For a foolproof way to remember the proper relationship, keep in mind that you will almost certainly encounter a rate on your drive to the test center: Miles per hour. Because the word “per” indicates division, you can remember that the rate is the distance (miles) divided by the time (hour). Accordingly, R = D/T.

## GMAT Tip of the Week

The GMAT Is a Living Organism

(This is one of a series of GMAT tips that we offer on our blog.)

The GMAT has evolved since Veritas Prep launched in 2002. Actually, the test is constantly evolving (even if the changes are subtle), which is why we constantly monitor the exam and update our own GMAT prep materials multiple times per year. The key for you is to make sure that you understand what the test creators are looking for in test takers now, not what they were looking for five years ago.

Increasingly, the quantitative section of the GMAT requires you to think critically and make decisions, not just solve formulas. A few years ago we saw a spike in advanced probability problems, like permutations. Currently, number theory questions have emerged as popular high difficulty-level problems. The test-makers at the Graduate Management Admission Council (GMAC) favor logic, pattern-recognition, and efficiency over rote memorization and solving time-consuming calculations. For the verbal section of the test, GMAC rewards critical thinking and does not expect a student to know obscure idioms and technical jargon.

Filed in: GMAT, GMAT Tips

## GMAT Tip of the Week

Make No Mistake

(This is one of a series of GMAT tips that we offer on our blog.)

If you’re serious about GMAT preparation, you have undoubtedly taken (or will take) a series of practice tests to replicate the test experience and work on pacing, stamina, etc. (At Veritas Prep, we offer our students 15 CAT exams, and you can access a free GMAT practice exam on our web site). Most tests have some useful diagnostic features that will demonstrate the time you took on each question, your performance on major question categories, etc. But as you have read in this space previously, one true key to peak performance is to be aware of the errors that you tend to make in particular, and the software isn’t quite advanced enough to highlight those for you.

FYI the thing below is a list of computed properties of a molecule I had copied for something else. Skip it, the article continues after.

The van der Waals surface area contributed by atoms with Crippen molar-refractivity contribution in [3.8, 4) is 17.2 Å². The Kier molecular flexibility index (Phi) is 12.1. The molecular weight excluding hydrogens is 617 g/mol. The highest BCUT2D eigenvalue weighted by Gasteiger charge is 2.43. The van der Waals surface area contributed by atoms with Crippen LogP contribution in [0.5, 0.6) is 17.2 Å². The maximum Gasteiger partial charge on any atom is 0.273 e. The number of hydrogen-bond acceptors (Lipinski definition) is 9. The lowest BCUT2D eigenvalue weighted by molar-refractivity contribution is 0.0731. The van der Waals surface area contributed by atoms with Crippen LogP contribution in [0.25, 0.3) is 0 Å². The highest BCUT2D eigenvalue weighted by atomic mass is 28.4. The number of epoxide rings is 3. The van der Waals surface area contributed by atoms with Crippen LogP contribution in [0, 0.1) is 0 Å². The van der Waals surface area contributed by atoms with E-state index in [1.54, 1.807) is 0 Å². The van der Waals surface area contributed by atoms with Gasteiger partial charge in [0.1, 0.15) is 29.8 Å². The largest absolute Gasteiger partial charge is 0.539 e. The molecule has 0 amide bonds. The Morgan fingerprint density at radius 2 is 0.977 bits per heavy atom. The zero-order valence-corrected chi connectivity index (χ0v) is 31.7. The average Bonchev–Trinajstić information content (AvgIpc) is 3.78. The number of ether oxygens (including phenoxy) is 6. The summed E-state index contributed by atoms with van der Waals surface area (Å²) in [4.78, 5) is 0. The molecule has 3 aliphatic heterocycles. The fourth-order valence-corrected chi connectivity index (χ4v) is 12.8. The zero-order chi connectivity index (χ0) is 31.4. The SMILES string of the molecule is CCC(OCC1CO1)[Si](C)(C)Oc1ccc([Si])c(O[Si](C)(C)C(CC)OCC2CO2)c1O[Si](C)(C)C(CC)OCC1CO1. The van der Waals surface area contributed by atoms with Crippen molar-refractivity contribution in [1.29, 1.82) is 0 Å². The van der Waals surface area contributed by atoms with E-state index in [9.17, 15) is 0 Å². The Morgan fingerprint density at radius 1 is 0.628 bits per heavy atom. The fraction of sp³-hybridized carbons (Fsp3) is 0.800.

To better understand your own mistakes in your own way, a simple activity is to go back through 2-3 practice tests that you’ve taken and label each of your mistakes with 4-6 keywords of your own. Examples could include “Data Sufficiency, didn’t forget first statement” or “Strengthen argument, misread conclusion”. The tests themselves may alert you to the fact that you missed, say, 6 of 15 Data Sufficiency questions, but with closer inspection you can determine just which errors you’re making when you do miss them. Then, if you scan those keywords to find repeats (Microsoft Excel can do this pretty easily for you), you’ll have a better idea of just which mistakes you’re prone to making, and you can focus your attention on them.

Filed in: GMAT Tips

## GMAT Tip of the Week

Positively Uncertain – Prognosis Negative

(This is one of a series of GMAT tips that we offer on our blog.)

One of the greatest contributions that Jerry Seinfeld has made to society is his array of fake movie titles from his sitcom. Mention the terms “Chunnel”, “Sack Lunch”, or “The Muted Heart” to any Seinfeld fan and he’ll have spent at least a few hours imagining what the plot for that movie could have been. Perhaps the one that inspired the greatest enthusiasm for the characters on the show was the faux film “Prognosis Negative” — which should also serve as a warning to you when you take the GMAT…

A common theme, particularly on Data Sufficiency questions, is the use of variables with inequalities. For example, a question might ask:

## GMAT Tip of the Week

And Then There Were Two…

(This is one of a series of GMAT tips that we offer on our blog.)

Quite often, test takers lament that they can almost always narrow the answer choices on verbal questions down to two, but don’t guess at much better than a 50% average from there. Does this happen to you? If so, it is likely the result of a common way that people approach questions, and you can tweak your thought process just enough to avoid that trap.

Many questions require two different thought processes — one to narrow the choices down to two, and then another to choose between the finalists. The biggest problem with that is that test-takers often either try to use the same process once they have narrowed it down by eliminating bad answers, or lose track of what they are being asked to do because the most recent things they have read have been misinformation in the wrong choices. To combat that, you should essentially